There are several shortcomings, however, with the present methods for qualifying telephone transmission lines for digital communication services. In the first case, transmission loops served from some network terminating nodes, such as digital subscriber line access multiplexers and digital loop carrier systems, may not provide metallic test access to the telephone transmission line or the line measurement unit. In the case where telephone service is not yet activated, the telephone transmission line may not be connected to an NTN at all. In these situations, it would not be possible to perform an automated line test from the network-end of the line. Furthermore, transmission loops which are connected to an NTN with a metallic test bus and a line measurement unit, may only respond to test frequencies within the sub-4 kHz band due to bandwidth limitations of the test bus or the line measurement unit. In addition, background interference noise at the customer node may be difficult to observe with testing equipment located only at the NTN.

Dispatching a technician to test the telephone transmission line has the obvious shortcoming of increasing the time and expense to provide digital communication services to customers. This results from the need for personnel to perform these tests, and the need to provide technicians with testing equipment.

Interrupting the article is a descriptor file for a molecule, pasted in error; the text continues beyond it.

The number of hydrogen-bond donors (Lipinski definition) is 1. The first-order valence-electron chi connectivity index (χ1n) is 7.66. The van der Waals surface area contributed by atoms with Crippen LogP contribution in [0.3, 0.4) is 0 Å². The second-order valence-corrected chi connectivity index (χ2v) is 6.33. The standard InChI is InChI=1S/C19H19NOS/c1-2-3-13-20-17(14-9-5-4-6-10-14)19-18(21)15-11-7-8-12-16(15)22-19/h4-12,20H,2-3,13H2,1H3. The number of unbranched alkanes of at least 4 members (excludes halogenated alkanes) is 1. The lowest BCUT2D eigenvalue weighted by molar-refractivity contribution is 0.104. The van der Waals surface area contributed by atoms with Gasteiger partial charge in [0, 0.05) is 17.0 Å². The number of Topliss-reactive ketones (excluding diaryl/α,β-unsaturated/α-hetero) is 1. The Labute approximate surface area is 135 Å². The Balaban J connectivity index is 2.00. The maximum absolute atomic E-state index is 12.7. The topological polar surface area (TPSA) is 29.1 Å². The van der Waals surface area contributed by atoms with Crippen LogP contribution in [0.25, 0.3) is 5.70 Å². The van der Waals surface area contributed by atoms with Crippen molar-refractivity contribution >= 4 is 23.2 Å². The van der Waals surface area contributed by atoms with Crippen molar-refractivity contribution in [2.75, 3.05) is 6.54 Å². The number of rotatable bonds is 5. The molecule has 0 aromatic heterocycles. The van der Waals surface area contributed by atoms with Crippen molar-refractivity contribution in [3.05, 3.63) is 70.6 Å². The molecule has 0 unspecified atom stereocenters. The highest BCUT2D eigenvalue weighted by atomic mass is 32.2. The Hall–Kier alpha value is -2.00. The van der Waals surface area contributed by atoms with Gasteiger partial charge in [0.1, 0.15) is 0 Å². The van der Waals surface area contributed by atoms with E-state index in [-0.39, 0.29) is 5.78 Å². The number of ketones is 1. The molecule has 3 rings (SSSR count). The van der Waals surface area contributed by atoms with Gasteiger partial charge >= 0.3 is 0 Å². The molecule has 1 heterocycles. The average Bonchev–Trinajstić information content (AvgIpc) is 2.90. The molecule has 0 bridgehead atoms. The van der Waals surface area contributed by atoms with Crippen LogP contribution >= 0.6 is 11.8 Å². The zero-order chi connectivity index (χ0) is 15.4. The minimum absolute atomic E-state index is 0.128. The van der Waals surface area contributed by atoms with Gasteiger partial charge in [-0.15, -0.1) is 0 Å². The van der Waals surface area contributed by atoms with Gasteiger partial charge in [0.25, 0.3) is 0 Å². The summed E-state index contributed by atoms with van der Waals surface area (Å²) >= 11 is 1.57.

The present invention overcomes the shortcomings of present telephone transmission line testing methods by providing a modem at the customer premises for testing and qualifying the customer connection to the PSTN for XDSL communication services.

FIG. 1 is a schematic block diagram of one embodiment of the present invention used in connection with a computer located at a customer premises.

FIG. 2 is a schematic block diagram of one embodiment of the modem for use in the telephone line testing scenario of FIG. 1.

FIG. 3 is a perspective view of one embodiment of a direct access arrangement testing device according to the present invention.

DESCRIPTION OF THE DRAWINGS

Referring to FIG. 1, there is shown a schematic block diagram of an embodiment of the present method of testing a telephone transmission line. The system shown in FIG. 1 comprises a modem 10 located at the customer premises 12 which is connected by way of transmission line 14 to the network interface device 16 at the customer premises 12. Transmission line 14 will typically comprise the modem line connected to a common telephone wall jack, and associated wiring from the wall jack to the network interface device 16. Alternatively, transmission line 14 can comprise the modem line connected directly into the network interface jack in the NID 16. It is contemplated that the modem 10 will typically be part of a digital communications device such as a computer 18 or will be connected to such a device as shown in FIG. 1 by transmission line 20. XDSL modems are commonly included in today's personal computer systems. Unlike customer-end XDSL modems to date, however, modem 10 includes wideband loop testing and reporting functions. Between the network interface device 16 at the customer premises 12 and the public switch telephone network (PSTN) 22, is the telephone transmission line 24 to be tested. Of course, the PSTN could also represent a digital network.